SAN ANTONIO — One year ago, on March 12, 2020, Argyle coach Russell Perkins was at practice in San Antonio with his team when he got an unexpected phone call.
Due to growing COVID-19 concerns, the UIL had just indefinitely suspended the remainder of the boys basketball state tournament — less than a day before Argyle was slated to play Houston Stafford in the Class 4A semifinal.
The Eagles packed up and came home, hoping for a chance to eventually play the game. It never came.
“It wasn’t anyone’s fault that we didn’t get to play last year in the Alamodome,” Perkins said. “But we weren’t just automatically invited back.”
Perkins told his team in order to make it back to San Antonio, they would have to earn it.
Argyle has certainly done that.
The Eagles knocked off No. 1-ranked Oak Cliff Faith Family on Tuesday night in the 4A semifinal to punch their ticket to the 4A final back at the Alamodome. All that stands in the way of Argyle’s second state championship in school history is a date with Huffman Hargrave at 2 p.m. on Saturday.
“We knew if we wanted to do it again, we were going to have to earn that right every day,” Perkins said. “Throughout the summer and fall when they were kind of working on their own, and then when we started our season, that was always our ultimate goal: to play on the last Saturday. I’m so excited that it’s come to fruition — all the work they put in. They get to experience some of that joy, and hopefully, it happens one more time.”
Argyle’s final test will come against a Hargrave team that Perkins says is a carbon copy of the Eagles.
Like Argyle (30-1), Hargrave (31-1) has only lost one game this season. The Falcons’ lone loss came back on Jan. 22 when they were beaten 77-58 by Hardin-Jefferson.
Hargrave features a stingy defense that surrenders less than 50 points per game and a versatile offense that can score inside and out.
“They’re really a mirror image of our team,” Perkins said. “They’ve got multiple guards that can shoot it. They’ve got a 6-foot-7 post kid inside. They have a very athletic 6-foot-4 guy that can play inside and out. They’re very similar to what we are.”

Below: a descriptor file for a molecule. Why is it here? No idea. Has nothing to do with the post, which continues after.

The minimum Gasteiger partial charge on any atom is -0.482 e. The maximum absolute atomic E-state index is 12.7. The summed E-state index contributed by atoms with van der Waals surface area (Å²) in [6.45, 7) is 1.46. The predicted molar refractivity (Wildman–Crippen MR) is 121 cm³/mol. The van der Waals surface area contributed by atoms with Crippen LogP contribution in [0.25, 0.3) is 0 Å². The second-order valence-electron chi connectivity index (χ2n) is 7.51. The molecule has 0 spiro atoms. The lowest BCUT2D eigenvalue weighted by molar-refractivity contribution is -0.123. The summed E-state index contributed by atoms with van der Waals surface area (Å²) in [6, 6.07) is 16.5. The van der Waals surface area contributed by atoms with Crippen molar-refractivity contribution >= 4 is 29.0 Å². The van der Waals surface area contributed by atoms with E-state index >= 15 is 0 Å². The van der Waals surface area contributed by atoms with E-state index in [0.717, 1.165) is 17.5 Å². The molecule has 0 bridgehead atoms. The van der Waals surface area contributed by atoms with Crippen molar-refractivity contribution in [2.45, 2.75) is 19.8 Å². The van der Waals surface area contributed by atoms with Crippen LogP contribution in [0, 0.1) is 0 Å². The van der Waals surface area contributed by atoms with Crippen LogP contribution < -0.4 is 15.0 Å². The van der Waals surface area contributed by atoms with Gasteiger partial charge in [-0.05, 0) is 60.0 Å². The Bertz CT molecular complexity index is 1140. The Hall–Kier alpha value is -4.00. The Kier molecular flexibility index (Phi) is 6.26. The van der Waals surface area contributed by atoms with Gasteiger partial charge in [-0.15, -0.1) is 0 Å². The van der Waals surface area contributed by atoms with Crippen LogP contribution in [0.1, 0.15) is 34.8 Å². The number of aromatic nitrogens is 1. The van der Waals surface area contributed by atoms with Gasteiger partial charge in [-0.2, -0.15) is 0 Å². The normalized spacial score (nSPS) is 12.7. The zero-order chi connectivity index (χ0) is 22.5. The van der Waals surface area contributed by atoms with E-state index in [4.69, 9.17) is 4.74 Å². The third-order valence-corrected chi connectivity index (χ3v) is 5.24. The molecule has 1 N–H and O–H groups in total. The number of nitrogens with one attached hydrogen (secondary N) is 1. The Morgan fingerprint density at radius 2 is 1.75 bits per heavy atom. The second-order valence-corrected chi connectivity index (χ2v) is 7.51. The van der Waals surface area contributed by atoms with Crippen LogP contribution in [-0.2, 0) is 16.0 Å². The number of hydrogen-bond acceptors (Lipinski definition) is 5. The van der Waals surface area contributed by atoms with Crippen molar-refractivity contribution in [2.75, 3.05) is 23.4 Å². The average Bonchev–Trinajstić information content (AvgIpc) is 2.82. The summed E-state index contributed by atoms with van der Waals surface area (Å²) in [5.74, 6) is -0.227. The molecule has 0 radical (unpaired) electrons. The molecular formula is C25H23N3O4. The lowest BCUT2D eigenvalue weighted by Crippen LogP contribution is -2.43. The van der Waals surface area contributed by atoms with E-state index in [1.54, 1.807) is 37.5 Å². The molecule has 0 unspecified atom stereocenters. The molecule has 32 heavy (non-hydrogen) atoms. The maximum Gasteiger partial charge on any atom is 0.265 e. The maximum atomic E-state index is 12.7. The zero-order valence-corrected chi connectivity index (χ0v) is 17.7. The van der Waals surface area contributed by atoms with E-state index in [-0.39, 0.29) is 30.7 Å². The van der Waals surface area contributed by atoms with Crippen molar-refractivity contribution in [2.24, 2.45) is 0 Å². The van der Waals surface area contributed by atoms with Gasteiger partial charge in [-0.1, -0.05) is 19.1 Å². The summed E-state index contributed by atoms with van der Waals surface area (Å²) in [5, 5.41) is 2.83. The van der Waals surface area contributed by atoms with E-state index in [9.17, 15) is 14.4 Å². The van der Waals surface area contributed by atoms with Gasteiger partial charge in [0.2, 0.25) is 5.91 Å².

But Argyle’s defense may be even more suffocating than Hargrave’s, as the Eagles are only giving up a staggering 39.4 points per game.
In the semifinal on Tuesday night, Argyle held a Faith Family team averaging nearly 80 points per game to half that in a 43-39 victory.
“Our defensive philosophy is do unto others what you don’t want done to you,” Perkins said. “I think they enjoy playing defense. I think they take pride in it. They want to play defense. And when you have a group like that, you’re at least going to be in the game. Everybody kind of plays defense, but not everyone enjoys playing defense. We’ll have to do it again because these guys can really shoot it.”
Argyle has won 27 consecutive games entering Saturday’s state championship. It is the Eagles’ second state final appearance in school history and first since winning it all in 2011-12.
The Eagles own an average margin of victory of 22.4 points and have imposed their will on nearly every opponent this season.
But Argyle’s dominance is not what Perkins admires most about this team.
Instead, Perkins said what he loves more than anything about this squad is their willingness to sacrifice for the good of the group.
That mentality has gotten the Eagles on the precipice of a state championship. And that alone is why Perkins holds this team in such high esteem.
“[This is] without a doubt [one of the most special teams I’ve coached],” Perkins said. “A lot of it is because we’re successful and have been tremendously successful in the win column. But it’s so much more than that and what people see. The way these guys react with each other and me — they genuinely enjoy being around each other. I know everyone that is still playing will say the same thing, and that’s why they’re still playing.
“They’re people that put the team in front of themselves. I think this is the epitome of that. These kids that could do so much more individually, [but sacrifice] to let our team be as good as it can be. It’s pretty special.”